San Francisco’s 2011 Municipal Elections
It is a strange year indeed when a marquee mayoral election is overshadowed by a pending ballot question. But this may be the case in San Francisco in November when, despite the 6 (and growing) candidate field for the top municipal job, the controversy over a proposed ban of male circumcision, with no exception for religious practices, will garner the most publicity.
The as of yet unnumbered circumcision ballot question (called the Male Genital Mutilation bill by supporters) asks voters to ban the practice for minors and would fine those who perform the cutting of the foreskin $1,000. This has enraged Jewish and Muslim community leaders who perceive it as an attack on one of their religion’s important tenets. There would be a certain legal challenge that would test whether the ban is unconstitutional on freedom of religion grounds. Yet the passage of this city ordinance faces long odds for success. 80% of American males are circumcised and many leading health organizations promote the practice as beneficial to preventing the transmission of AIDS.
The open race for Mayor to replace acting incumbent Ed Lee has reached 10 candidates and is shaping up to be an election based in the minutia of turning out small voting blocs and in the nuances of the newly passed Instant Runoff Voting system in the city. Since there will be no primary or runoff for the race, all ten (and counting) will appear on the ballot together. Voters get to choose their top 3 choices and, through the Instant system, the candidate who reaches the majority plateau through a series of redistributions of votes wins.
Let me explain – it’s a bit complicated. I rank candidates A, C and K as my top three choices. If no one candidate receives more than 50% + 1 of the first preference votes, the candidate that received the fewest votes is eliminated and all that candidates 1st preference votes are distributed to whomever the individual voter chose 2nd. So, if candidate A is eliminated, my vote is given to candidate C. This continues until one candidate has 50% + 1 of the votes.
Ok, now about the candidates – there are 9 of them:
Michela Alioto-Pier, former member of the San Francisco Board of Supervisors from District 2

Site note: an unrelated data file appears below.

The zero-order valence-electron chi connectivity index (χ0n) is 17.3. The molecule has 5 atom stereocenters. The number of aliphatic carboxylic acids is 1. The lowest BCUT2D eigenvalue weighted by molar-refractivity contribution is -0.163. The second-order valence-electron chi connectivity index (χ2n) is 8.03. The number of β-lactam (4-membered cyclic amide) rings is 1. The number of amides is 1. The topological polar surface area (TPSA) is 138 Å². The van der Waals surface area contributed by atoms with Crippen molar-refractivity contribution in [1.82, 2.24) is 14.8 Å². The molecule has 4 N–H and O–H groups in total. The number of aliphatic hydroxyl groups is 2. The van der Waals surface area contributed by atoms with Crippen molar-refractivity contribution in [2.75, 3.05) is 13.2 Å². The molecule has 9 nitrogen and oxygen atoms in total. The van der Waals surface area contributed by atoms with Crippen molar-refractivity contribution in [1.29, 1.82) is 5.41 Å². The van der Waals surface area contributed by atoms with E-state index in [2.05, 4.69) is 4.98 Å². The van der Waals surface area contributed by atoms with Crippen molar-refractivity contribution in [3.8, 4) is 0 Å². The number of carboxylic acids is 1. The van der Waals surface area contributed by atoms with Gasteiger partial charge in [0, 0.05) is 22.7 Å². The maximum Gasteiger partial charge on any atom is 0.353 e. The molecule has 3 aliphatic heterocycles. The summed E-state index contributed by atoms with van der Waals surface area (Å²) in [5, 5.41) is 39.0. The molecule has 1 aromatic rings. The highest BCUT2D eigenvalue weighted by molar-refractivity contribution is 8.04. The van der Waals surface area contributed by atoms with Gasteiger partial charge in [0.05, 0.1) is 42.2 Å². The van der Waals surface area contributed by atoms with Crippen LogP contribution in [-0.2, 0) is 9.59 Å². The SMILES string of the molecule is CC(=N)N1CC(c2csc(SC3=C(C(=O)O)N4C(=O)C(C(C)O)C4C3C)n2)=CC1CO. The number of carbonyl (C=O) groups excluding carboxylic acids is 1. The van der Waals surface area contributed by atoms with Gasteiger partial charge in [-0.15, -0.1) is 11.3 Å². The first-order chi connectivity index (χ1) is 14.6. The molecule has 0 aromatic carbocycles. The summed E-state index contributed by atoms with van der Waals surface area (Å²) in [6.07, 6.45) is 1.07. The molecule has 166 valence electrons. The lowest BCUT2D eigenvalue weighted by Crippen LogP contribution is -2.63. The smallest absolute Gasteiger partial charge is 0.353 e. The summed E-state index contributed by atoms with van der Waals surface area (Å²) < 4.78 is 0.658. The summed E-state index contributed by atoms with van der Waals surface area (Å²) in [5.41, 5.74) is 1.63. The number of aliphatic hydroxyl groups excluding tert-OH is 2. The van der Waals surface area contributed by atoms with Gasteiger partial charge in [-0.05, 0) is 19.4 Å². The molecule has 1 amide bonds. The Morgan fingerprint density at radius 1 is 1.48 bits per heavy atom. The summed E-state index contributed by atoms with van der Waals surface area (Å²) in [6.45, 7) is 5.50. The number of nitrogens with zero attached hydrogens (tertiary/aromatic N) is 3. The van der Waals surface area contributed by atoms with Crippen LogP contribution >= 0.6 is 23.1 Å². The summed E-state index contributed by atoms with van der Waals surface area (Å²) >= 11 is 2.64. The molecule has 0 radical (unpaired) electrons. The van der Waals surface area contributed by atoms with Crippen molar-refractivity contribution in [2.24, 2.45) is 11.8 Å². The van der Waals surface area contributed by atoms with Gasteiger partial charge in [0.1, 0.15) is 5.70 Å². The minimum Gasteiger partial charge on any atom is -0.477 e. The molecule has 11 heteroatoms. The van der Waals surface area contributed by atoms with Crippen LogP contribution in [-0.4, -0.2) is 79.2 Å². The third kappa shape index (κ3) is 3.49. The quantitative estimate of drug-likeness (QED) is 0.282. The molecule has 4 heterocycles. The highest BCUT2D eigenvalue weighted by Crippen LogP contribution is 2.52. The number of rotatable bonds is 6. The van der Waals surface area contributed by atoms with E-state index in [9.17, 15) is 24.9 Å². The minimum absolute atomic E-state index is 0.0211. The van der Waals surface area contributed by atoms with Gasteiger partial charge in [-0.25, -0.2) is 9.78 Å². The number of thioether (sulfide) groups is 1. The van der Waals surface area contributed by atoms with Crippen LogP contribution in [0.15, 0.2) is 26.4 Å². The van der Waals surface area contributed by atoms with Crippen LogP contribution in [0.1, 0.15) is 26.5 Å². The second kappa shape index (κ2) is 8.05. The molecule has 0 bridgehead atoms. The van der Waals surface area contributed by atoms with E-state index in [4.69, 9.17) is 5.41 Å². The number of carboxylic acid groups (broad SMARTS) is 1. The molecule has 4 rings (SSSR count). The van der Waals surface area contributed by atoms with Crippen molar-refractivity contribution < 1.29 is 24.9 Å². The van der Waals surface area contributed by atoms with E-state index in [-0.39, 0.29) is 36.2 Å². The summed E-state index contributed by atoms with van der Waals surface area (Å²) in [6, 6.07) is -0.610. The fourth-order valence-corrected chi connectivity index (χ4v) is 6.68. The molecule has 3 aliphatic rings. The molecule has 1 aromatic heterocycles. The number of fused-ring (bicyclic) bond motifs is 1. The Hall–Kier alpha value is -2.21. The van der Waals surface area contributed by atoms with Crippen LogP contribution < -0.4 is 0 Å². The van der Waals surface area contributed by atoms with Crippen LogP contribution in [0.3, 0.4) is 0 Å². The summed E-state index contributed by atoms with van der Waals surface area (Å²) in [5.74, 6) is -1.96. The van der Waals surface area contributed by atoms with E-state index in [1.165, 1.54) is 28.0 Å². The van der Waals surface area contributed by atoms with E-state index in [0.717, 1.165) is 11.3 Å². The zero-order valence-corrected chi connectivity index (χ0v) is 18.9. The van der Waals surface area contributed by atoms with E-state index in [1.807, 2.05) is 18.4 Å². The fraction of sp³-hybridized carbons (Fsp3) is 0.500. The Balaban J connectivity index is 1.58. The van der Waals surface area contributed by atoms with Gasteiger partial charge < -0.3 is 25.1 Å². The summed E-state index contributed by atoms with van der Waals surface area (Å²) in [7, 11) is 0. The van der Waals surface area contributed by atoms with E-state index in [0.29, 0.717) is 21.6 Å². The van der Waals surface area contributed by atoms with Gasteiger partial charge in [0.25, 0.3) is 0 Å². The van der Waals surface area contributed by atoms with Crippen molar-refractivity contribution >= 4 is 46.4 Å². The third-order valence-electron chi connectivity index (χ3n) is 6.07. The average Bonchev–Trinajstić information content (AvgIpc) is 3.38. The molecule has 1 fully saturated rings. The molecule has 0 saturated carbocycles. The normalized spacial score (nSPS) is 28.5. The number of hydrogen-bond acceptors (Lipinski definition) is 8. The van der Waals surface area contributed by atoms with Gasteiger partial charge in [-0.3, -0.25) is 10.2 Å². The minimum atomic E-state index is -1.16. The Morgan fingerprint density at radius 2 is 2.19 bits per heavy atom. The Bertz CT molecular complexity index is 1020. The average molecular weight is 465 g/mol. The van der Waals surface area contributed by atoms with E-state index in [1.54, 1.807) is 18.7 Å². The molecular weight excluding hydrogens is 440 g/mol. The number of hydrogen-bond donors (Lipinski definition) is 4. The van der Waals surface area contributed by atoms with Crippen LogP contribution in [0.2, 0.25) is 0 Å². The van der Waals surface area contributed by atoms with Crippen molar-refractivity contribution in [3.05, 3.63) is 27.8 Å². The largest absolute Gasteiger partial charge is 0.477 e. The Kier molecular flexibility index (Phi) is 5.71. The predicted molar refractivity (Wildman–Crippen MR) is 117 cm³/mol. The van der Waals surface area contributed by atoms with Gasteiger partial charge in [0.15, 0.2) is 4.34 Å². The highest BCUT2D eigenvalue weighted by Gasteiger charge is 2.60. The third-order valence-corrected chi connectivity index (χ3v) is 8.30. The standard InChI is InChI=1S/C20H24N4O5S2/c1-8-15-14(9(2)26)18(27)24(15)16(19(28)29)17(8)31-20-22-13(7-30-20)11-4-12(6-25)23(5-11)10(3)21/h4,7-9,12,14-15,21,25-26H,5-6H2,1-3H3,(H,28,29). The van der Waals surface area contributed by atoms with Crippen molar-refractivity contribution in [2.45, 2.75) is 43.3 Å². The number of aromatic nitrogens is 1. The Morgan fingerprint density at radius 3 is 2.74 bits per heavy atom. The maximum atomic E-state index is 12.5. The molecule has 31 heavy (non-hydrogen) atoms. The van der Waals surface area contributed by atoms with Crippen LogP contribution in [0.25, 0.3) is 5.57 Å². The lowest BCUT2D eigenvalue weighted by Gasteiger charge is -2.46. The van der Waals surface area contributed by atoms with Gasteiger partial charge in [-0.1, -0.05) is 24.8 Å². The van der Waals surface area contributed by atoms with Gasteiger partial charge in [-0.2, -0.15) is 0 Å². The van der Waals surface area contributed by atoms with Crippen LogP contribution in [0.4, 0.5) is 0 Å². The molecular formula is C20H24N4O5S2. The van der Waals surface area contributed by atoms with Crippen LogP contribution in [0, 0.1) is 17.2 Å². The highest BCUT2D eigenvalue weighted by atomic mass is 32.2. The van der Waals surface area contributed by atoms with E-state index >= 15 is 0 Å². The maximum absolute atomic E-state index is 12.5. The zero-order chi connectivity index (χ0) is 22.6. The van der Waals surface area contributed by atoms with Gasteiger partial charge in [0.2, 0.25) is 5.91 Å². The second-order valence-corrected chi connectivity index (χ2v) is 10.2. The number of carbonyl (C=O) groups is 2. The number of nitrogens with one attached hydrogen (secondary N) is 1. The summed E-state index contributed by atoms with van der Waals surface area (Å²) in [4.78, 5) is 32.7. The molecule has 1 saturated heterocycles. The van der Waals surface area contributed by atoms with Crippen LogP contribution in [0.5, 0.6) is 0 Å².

John Avalos, member of the San Francisco Board of Supervisors from District 11
David Chiu, member of the San Francisco Board of Supervisors from District 3
Bevan Dufty, former member of the San Francisco Board of Supervisors from District 8
Tony Hall, former member of the San Francisco Board of Supervisors from District 7
Dennis Herrera, City Attorney of San Francisco
Joanna Rees, venture capitalist
Phil Ting, Assessor-Recorder of San Francisco
Leland Yee, California State Senator from California’s 8th State Senate district
Well, actually, I’ve lied a little bit here – there are actually 30(!!) people that have filed to run for mayor. As the August deadline gets closer and the ballot starts to finalize, I will add names. If you have any candidates that I have left out – please share.
As for details on the candidates themselves, I will also leave this up to visitors for now – as well as some blog and news articles.
San Francisco’s powerful District Attorney seat is open also because its previous holder, Kamala Harris, was elected Attorney General of California. It has opened up a clash between three well-known names and six months before the election, the race has already turned bitter.
George Gasçon served as police chief before being named interim DA by the outgoing mayor. A Cuban-American, he had served as Chief of Police for two years before being named to the post. He has been criticized for previously identifying as a Republican, a party largely relegated to the sidelines in San Francisco, but is seen as a centrist with a strong background in both legal practice and law enforcement.
David Onek also has ties to the police department, serving on the city Police Commission and currently works as a Senior Fellow at a Berkeley center focusing on Criminal Justice, which he helped found. He also worked in Mayor Newsom’s Office of Criminal Justice and has written books and studies on community-based violence prevention.
Sharmin Bock is an assistant district attorney in Alameda County who has 22 years of prosecutorial experience under her belt. Noted especially for her fight against child trafficking in San Francisco and Oakland, Bock leads the Human Exploitation and Trafficking (HEAT) Unit for the county.
After 31 years of service and 8 consecutive election victories, incumbent Sheriff Mike Hennessey will retire, one of the most well-known and well-liked politicians in the area.
Seven candidates are running for the post, led by the man Hennessey has endorsed, City Supervisor for District 5 Ross Mirkarimi. A graduate of the city police academy, he was an investigator for the DA’s office for many years.
Many current law enforcement officers are also running. This includes Matt Haskell, a 13 year veteran of the Sheriff’s department, William Angel, a retired senior deputy sheriff, Michael Evans, a police officer with the SFPD, David Wong, a deputy sheriff and Paul Miyamoto, a sheriff’s captain. Running from the outside is Jon Gray, a security consultant.